Queensland to Turn to Recycled Water

The combined water levels at Queensland dams have fallen below 60%. Seqwater, the water operator for Southern Queensland, is planning to activate the Western Corridor Recycled Water Scheme once water levels fall below 40%, potentially adding 180 million litres of recycled water.

Strict Water Restrictions in Queensland

Parts of Queensland is under very strict water restrictions. Residents of Brisbane, Dayboro and Lockyer Valley have been advised to reduce their water consumption to 150 litres a day. At the same time, Southern Downs towns are on a stricter 80 litres a day restriction.

The Stormking Dam which supplies Stanthorpe is down to 12% capacity with only 230 megalitres. Warwick’s Leslie Dab is at an even more precarious situation, with its capacity only at 5% with only 5270 megalitres remaining.

Warwick and Stanthorpe residents are struggling with the restrictions. Warwick residents have reduced their consumption to 122 litres per person, and Stanthorpe residents have reduced their’s to 138 litres, well below the average 216 litres of daily use in Brisbane, but still short of the targeted 80-litre per person mark.

The government announced relief measures for Stanthorpe and trucks of water have already started providing residents with additional water.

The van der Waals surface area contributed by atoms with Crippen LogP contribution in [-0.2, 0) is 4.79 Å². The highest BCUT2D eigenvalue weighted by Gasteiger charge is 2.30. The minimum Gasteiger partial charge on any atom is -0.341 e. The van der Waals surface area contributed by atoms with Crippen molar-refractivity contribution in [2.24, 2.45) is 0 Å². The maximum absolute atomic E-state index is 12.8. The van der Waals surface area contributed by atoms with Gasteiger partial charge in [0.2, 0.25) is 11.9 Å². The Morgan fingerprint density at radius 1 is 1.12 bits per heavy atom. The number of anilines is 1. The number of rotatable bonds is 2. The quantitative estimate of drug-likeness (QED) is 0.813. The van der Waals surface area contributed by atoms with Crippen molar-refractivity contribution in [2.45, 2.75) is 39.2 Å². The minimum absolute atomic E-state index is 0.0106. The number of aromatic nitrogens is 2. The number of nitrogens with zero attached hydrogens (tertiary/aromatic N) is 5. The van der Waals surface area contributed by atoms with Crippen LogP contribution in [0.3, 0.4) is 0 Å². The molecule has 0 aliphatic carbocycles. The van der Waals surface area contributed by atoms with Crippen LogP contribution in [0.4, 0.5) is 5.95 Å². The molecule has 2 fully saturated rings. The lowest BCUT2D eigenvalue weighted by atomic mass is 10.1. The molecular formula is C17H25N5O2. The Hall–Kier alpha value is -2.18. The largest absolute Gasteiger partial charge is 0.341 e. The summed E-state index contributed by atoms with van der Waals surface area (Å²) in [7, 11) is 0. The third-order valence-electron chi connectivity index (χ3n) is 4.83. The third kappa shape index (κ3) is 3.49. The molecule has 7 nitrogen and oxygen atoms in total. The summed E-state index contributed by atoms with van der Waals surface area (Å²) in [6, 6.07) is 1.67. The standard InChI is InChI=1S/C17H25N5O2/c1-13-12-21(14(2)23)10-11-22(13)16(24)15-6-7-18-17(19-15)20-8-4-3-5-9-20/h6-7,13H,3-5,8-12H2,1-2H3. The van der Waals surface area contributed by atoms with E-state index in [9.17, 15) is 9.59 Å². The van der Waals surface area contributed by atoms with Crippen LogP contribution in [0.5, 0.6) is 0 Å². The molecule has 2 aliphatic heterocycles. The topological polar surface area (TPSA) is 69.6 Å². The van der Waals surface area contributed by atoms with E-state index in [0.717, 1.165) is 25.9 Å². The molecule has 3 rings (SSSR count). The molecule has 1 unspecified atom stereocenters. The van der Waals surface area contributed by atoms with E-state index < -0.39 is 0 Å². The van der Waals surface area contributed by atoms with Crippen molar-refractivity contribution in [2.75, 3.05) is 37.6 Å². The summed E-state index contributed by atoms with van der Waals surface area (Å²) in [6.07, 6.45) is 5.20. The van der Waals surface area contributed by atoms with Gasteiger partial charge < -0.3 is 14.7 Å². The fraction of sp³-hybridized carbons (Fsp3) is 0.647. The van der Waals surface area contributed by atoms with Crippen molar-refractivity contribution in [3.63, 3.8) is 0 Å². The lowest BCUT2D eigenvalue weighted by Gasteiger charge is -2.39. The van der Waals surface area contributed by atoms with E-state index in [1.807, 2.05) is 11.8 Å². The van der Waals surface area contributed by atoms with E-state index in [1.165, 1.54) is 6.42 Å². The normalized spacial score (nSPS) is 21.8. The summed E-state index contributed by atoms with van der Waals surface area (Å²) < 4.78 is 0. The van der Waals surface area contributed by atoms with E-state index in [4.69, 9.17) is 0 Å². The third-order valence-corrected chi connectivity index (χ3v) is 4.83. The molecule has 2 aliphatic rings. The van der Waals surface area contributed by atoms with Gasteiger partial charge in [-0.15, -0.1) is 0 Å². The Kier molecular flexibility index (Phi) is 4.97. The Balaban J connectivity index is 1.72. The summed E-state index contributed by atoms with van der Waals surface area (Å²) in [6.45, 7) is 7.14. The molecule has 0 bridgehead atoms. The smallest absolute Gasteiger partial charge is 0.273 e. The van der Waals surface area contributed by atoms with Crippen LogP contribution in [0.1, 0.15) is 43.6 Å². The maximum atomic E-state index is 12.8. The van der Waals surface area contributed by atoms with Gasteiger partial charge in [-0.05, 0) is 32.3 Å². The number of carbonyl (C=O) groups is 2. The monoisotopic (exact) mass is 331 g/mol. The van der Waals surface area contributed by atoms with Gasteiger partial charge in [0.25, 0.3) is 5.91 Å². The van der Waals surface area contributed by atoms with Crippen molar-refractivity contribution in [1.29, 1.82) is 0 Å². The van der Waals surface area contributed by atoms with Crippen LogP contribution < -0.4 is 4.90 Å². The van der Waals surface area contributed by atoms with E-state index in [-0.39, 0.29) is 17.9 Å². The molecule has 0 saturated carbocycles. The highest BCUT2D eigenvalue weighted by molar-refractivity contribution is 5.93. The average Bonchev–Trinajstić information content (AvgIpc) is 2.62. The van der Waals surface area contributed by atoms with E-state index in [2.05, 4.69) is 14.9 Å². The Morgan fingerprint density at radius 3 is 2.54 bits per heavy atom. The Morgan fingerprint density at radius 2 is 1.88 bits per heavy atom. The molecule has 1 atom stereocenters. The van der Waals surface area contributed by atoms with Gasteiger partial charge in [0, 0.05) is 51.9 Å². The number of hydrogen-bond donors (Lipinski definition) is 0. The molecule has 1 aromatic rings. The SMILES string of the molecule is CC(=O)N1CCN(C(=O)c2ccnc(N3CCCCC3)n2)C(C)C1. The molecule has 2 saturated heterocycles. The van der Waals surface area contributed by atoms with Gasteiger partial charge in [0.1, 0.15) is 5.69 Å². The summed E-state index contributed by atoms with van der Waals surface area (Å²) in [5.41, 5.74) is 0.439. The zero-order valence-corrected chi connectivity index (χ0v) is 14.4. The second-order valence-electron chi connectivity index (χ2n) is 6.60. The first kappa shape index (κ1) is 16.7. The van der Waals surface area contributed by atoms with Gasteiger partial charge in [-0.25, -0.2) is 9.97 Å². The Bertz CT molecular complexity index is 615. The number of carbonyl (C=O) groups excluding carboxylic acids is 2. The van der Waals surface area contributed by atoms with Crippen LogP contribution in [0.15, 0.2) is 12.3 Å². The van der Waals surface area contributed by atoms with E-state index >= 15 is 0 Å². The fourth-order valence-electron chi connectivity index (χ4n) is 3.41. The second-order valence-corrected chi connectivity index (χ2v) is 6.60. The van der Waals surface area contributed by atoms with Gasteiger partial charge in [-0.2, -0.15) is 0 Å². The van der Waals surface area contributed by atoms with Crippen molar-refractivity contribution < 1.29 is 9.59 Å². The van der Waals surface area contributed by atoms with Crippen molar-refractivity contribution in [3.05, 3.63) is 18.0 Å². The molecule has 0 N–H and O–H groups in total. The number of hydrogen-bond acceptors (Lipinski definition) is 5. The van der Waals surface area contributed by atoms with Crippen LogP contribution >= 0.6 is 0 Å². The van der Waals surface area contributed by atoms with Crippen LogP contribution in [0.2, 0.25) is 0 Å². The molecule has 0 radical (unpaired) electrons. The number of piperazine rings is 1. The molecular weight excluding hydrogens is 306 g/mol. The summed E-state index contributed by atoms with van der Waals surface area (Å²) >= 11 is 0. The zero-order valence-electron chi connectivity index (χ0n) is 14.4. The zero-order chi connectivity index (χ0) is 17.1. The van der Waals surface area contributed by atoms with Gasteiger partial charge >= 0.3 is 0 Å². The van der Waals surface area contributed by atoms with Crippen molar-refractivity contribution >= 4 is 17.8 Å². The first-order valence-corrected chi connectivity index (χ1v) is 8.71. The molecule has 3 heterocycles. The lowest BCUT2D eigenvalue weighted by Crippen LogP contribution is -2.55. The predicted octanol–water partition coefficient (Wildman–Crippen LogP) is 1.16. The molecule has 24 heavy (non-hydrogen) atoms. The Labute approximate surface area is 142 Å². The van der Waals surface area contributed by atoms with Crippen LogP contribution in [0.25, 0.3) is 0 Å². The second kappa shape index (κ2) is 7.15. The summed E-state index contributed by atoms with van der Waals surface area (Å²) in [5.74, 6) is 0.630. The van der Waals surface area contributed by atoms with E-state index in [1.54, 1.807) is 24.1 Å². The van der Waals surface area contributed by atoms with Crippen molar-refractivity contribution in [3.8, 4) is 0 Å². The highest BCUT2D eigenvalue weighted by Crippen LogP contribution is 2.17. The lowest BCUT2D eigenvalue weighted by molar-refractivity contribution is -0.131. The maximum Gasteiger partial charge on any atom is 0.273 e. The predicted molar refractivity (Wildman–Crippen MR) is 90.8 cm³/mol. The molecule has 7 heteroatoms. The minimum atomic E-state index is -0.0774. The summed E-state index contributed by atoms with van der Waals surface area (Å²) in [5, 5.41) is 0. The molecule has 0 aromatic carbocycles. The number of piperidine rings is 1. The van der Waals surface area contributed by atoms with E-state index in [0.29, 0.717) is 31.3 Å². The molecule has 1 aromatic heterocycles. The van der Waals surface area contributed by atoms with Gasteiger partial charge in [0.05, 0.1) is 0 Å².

Recycled Water Isn’t New

Seqwater’s plan to activate the Western Corridor Recycled Water Scheme and begin introducing recycled water into its supplies have been met with not so positive responses. However, recycling water is not new in Australia.

Perth’s Groundwater Replenishment Scheme has been operating since 2017, providing the city with more than 14 billion litres of recycled water each year. There have been no complaints regarding Perth’s water treatment and recycling plants.

And the city plans to double the amount of recycled water by building more treatment plants in the next few years. Queensland’s $2.6 billion treatment station has been in maintenance mode for the past years, only operating once water levels drop below 40%.

While water treatment stations primarily recycle water to replenish the water supply, they also ensure that minimal wastewater reaches the waterways.

Water Recycling and Treatment in Your Home

Green recovery of rainwater in a garden.

One way to get around strict restrictions and minimise wastewater is through water recycling and treatment systems. You can re-purpose water from your showers, faucets, and washers with a greywater system, instead of just sending them down the drains.

A greywater system collects and stores relatively clean water from your home (water used in cleaning food or washing the dishes aren’t included), which you can use to water your plants, clean your car, or wash your windows.

A separate wastewater treatment system will ensure that your house’s wastewater gets treated and processed to harmless levels through separation, filtration and aeration, before dispersing the now-treated water into the ground.

A greywater system will only cost you between $1,000 and $3,000, and a wastewater treatment system will cost a bit more.

Australia’s fires have been dominating the headlines, but the water crisis is every bit as dangerous. Both the Australian government and its citizens must take measures to limit water consumption and make use of water more efficiently.

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